After automatic “roti” machines, hi-tech solar panels and fully-loaded washing machines, turning heads in the ongoing farmers’ protest at the Singhu border are the newly-installed “Made in Punjab” instant water geysers.
The innovative, wood-fired water geyser, which has a hole in the middle to burn the wood, has a funnel-like inlet on one side to put normal water and an outlet on the other for the piping-hot water. “This is Punjabi jugaad. We call it a desi geyser. Every house in Punjab has it.
Now, we have it here also. It was given to us by the sangat for use in langar. Anyone is free to use it,” said 52-year-old Manjinder Singh while preparing kheer for the protesters.
Though not as daunting in its appearance as the gigantic roti-making machines, the easy-to-use indigenous geysers are proving to be super-effective for the protesting farmers — be it for cooking or bathing, especially in the chilly winter spell.
It costs Rs 3,000-3,500 a piece, and with a visible dip in the temperatures, are now seen across the protest site.
In works perfectly on inexpensive fuel like firewood or charcoal and even on domestic waste, thus doubling up as an incinerator and solving waste-disposal problems.
“A truckload of waste is generated here every day. The presence of these geysers would also help get rid of some of the garbage, which is not a small thing,” said a volunteer from a nearby langar.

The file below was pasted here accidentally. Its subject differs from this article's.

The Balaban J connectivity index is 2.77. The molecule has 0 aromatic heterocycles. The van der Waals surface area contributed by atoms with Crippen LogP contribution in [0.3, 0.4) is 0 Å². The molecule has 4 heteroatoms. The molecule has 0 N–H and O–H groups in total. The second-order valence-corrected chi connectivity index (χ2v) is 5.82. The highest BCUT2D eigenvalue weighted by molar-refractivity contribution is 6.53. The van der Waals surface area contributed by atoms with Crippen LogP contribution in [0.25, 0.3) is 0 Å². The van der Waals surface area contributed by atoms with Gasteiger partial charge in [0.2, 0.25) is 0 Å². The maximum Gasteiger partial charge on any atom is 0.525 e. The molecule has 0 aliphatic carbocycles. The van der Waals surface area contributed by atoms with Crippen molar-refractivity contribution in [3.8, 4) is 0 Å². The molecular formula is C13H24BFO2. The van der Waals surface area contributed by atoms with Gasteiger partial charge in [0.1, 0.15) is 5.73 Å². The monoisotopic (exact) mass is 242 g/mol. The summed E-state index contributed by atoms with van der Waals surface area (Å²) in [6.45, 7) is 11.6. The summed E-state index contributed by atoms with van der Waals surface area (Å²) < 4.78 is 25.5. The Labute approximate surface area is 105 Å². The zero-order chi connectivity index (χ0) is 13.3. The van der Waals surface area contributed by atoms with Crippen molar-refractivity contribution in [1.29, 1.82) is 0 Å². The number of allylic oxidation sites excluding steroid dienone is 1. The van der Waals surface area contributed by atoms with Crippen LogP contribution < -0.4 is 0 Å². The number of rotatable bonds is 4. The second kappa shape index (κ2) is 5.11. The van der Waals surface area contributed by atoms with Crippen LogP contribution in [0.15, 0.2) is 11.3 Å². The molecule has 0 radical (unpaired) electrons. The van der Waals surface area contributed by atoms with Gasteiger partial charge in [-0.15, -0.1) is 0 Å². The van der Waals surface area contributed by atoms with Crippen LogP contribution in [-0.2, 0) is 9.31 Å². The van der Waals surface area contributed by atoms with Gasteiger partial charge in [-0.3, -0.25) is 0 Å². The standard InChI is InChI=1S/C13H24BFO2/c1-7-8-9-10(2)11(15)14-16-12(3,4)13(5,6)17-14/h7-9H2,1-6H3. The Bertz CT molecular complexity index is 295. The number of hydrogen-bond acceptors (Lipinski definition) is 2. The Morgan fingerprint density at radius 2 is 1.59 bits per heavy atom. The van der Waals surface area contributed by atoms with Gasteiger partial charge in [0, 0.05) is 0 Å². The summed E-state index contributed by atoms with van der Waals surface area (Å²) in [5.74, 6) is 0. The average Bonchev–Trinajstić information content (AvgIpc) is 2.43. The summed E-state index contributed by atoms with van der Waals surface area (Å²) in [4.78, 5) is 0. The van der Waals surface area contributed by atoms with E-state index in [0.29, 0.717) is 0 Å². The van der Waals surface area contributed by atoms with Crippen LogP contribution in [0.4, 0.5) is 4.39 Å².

While Gurpreet Singh (36) from Ludhiana is happy to see Punjab’s tried-and-tested geysers at the protest site, Ajay Nagar (27), a Ghaziabad resident, is absolutely stunned to know about it.
“You keep hearing from the media about the new innovative things the protesters are using at the protest sites. “Today, I saw one for myself. I never knew something like this existed before,” Nagar, who had come to support the protest along with his friends, said. Earlier, the presence of foot-massagers, a “pizza langar” and a “Salon Sewa” at the protest sites also hogged the headlines. Tens of thousands of farmers, mostly from Punjab and Haryana, are staying put at the national capital’s border points since late November to protest against three new farm laws.